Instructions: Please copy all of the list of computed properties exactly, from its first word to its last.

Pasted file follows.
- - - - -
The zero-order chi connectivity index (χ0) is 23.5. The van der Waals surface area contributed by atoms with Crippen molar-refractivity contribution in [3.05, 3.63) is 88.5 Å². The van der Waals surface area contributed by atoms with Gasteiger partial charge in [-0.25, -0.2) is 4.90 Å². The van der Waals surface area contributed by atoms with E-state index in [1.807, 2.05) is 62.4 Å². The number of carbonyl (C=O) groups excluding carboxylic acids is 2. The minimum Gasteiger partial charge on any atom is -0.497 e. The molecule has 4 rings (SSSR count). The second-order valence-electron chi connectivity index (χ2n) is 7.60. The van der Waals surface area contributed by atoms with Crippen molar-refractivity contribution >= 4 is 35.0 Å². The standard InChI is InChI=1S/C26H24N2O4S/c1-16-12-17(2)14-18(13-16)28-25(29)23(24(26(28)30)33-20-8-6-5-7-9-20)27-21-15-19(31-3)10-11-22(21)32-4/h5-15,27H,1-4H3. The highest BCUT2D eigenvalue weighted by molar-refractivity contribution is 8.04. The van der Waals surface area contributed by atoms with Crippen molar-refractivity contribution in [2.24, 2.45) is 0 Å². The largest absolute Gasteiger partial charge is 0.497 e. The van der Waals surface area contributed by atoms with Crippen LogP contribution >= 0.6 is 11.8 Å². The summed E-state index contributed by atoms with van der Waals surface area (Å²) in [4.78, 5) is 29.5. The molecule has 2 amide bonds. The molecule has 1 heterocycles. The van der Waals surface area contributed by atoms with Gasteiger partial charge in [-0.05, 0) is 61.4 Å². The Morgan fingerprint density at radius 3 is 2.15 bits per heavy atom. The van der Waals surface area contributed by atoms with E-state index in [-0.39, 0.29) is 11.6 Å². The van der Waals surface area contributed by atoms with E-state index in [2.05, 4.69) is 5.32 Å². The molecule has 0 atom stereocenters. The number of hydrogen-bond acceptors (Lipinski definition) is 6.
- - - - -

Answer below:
The zero-order chi connectivity index (χ0) is 23.5. The van der Waals surface area contributed by atoms with Crippen molar-refractivity contribution in [3.05, 3.63) is 88.5 Å². The van der Waals surface area contributed by atoms with Gasteiger partial charge in [-0.25, -0.2) is 4.90 Å². The van der Waals surface area contributed by atoms with E-state index in [1.807, 2.05) is 62.4 Å². The number of carbonyl (C=O) groups excluding carboxylic acids is 2. The minimum Gasteiger partial charge on any atom is -0.497 e. The molecule has 4 rings (SSSR count). The second-order valence-electron chi connectivity index (χ2n) is 7.60. The van der Waals surface area contributed by atoms with Crippen molar-refractivity contribution >= 4 is 35.0 Å². The standard InChI is InChI=1S/C26H24N2O4S/c1-16-12-17(2)14-18(13-16)28-25(29)23(24(26(28)30)33-20-8-6-5-7-9-20)27-21-15-19(31-3)10-11-22(21)32-4/h5-15,27H,1-4H3. The highest BCUT2D eigenvalue weighted by molar-refractivity contribution is 8.04. The van der Waals surface area contributed by atoms with Crippen molar-refractivity contribution in [2.24, 2.45) is 0 Å². The largest absolute Gasteiger partial charge is 0.497 e. The van der Waals surface area contributed by atoms with Crippen LogP contribution >= 0.6 is 11.8 Å². The summed E-state index contributed by atoms with van der Waals surface area (Å²) in [4.78, 5) is 29.5. The molecule has 2 amide bonds. The molecule has 1 heterocycles. The van der Waals surface area contributed by atoms with Gasteiger partial charge in [-0.05, 0) is 61.4 Å². The Morgan fingerprint density at radius 3 is 2.15 bits per heavy atom. The van der Waals surface area contributed by atoms with E-state index in [-0.39, 0.29) is 11.6 Å². The van der Waals surface area contributed by atoms with E-state index in [2.05, 4.69) is 5.32 Å². The molecule has 0 atom stereocenters. The number of hydrogen-bond acceptors (Lipinski definition) is 6.